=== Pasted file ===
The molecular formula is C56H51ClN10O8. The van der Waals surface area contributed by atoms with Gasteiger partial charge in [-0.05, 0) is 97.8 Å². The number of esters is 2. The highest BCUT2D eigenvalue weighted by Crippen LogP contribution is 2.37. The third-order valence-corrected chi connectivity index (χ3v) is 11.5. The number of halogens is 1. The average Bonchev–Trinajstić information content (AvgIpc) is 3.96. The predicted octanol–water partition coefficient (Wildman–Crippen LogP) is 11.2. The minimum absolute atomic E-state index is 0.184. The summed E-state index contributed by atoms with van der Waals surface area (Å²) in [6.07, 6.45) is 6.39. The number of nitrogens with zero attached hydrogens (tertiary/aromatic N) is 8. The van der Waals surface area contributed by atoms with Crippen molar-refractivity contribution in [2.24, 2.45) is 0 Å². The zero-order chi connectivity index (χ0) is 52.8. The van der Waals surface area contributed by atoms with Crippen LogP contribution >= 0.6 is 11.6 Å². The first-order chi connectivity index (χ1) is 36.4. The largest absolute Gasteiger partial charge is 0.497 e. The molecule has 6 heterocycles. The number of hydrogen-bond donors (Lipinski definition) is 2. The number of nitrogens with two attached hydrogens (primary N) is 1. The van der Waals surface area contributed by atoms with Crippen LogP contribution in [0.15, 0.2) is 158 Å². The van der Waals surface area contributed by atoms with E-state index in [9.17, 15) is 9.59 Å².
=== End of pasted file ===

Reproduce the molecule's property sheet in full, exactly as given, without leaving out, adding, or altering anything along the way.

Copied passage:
The molecular formula is C56H51ClN10O8. The van der Waals surface area contributed by atoms with Gasteiger partial charge in [-0.05, 0) is 97.8 Å². The number of esters is 2. The highest BCUT2D eigenvalue weighted by Crippen LogP contribution is 2.37. The third-order valence-corrected chi connectivity index (χ3v) is 11.5. The number of halogens is 1. The average Bonchev–Trinajstić information content (AvgIpc) is 3.96. The predicted octanol–water partition coefficient (Wildman–Crippen LogP) is 11.2. The minimum absolute atomic E-state index is 0.184. The summed E-state index contributed by atoms with van der Waals surface area (Å²) in [6.07, 6.45) is 6.39. The number of nitrogens with zero attached hydrogens (tertiary/aromatic N) is 8. The van der Waals surface area contributed by atoms with Crippen molar-refractivity contribution in [2.24, 2.45) is 0 Å². The zero-order chi connectivity index (χ0) is 52.8. The van der Waals surface area contributed by atoms with Crippen LogP contribution >= 0.6 is 11.6 Å². The first-order chi connectivity index (χ1) is 36.4. The largest absolute Gasteiger partial charge is 0.497 e. The molecule has 6 heterocycles. The number of hydrogen-bond donors (Lipinski definition) is 2. The number of nitrogens with two attached hydrogens (primary N) is 1. The van der Waals surface area contributed by atoms with Crippen LogP contribution in [0.15, 0.2) is 158 Å². The van der Waals surface area contributed by atoms with E-state index in [9.17, 15) is 9.59 Å².